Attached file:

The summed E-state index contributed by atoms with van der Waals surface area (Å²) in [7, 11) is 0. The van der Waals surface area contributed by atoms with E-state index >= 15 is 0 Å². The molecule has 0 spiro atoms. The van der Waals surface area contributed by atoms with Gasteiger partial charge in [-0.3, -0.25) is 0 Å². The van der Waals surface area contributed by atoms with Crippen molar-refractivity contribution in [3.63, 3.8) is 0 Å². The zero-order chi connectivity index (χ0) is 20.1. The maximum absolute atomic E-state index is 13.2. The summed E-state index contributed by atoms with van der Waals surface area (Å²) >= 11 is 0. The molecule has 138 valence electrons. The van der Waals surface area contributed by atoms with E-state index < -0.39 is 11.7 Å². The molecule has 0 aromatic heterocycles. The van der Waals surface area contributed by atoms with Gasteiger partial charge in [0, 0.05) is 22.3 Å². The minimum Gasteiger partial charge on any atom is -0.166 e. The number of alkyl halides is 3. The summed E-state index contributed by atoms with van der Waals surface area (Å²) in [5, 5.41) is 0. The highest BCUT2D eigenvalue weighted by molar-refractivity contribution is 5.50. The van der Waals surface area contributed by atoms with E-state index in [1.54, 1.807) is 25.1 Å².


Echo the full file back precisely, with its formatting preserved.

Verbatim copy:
The summed E-state index contributed by atoms with van der Waals surface area (Å²) in [7, 11) is 0. The van der Waals surface area contributed by atoms with E-state index >= 15 is 0 Å². The molecule has 0 spiro atoms. The van der Waals surface area contributed by atoms with Gasteiger partial charge in [-0.3, -0.25) is 0 Å². The van der Waals surface area contributed by atoms with Crippen molar-refractivity contribution in [3.63, 3.8) is 0 Å². The zero-order chi connectivity index (χ0) is 20.1. The maximum absolute atomic E-state index is 13.2. The summed E-state index contributed by atoms with van der Waals surface area (Å²) >= 11 is 0. The molecule has 138 valence electrons. The van der Waals surface area contributed by atoms with E-state index < -0.39 is 11.7 Å². The molecule has 0 aromatic heterocycles. The van der Waals surface area contributed by atoms with Gasteiger partial charge in [0, 0.05) is 22.3 Å². The minimum Gasteiger partial charge on any atom is -0.166 e. The number of alkyl halides is 3. The summed E-state index contributed by atoms with van der Waals surface area (Å²) in [5, 5.41) is 0. The highest BCUT2D eigenvalue weighted by molar-refractivity contribution is 5.50. The van der Waals surface area contributed by atoms with E-state index in [1.54, 1.807) is 25.1 Å².